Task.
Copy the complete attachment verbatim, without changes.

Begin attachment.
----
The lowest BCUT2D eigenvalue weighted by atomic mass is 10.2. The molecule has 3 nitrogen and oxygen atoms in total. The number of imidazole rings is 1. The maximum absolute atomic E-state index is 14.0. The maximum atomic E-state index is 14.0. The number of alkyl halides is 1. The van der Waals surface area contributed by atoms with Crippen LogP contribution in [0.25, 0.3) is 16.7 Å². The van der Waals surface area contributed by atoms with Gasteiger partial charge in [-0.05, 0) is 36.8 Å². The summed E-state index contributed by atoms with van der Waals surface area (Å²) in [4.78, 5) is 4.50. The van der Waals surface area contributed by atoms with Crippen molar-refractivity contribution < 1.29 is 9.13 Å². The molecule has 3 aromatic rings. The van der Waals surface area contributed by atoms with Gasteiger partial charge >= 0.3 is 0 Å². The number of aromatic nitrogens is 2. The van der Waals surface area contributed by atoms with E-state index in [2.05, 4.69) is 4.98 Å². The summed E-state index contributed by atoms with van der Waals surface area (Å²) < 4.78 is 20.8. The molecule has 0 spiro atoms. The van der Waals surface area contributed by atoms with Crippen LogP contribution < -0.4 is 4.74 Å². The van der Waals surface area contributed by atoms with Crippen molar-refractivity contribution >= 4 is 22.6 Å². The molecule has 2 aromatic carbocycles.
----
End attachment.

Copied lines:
The lowest BCUT2D eigenvalue weighted by atomic mass is 10.2. The molecule has 3 nitrogen and oxygen atoms in total. The number of imidazole rings is 1. The maximum absolute atomic E-state index is 14.0. The maximum atomic E-state index is 14.0. The number of alkyl halides is 1. The van der Waals surface area contributed by atoms with Crippen LogP contribution in [0.25, 0.3) is 16.7 Å². The van der Waals surface area contributed by atoms with Gasteiger partial charge in [-0.05, 0) is 36.8 Å². The summed E-state index contributed by atoms with van der Waals surface area (Å²) in [4.78, 5) is 4.50. The van der Waals surface area contributed by atoms with Crippen molar-refractivity contribution < 1.29 is 9.13 Å². The molecule has 3 aromatic rings. The van der Waals surface area contributed by atoms with Gasteiger partial charge >= 0.3 is 0 Å². The number of aromatic nitrogens is 2. The van der Waals surface area contributed by atoms with E-state index in [2.05, 4.69) is 4.98 Å². The summed E-state index contributed by atoms with van der Waals surface area (Å²) < 4.78 is 20.8. The molecule has 0 spiro atoms. The van der Waals surface area contributed by atoms with Crippen LogP contribution < -0.4 is 4.74 Å². The van der Waals surface area contributed by atoms with Crippen molar-refractivity contribution >= 4 is 22.6 Å². The molecule has 2 aromatic carbocycles.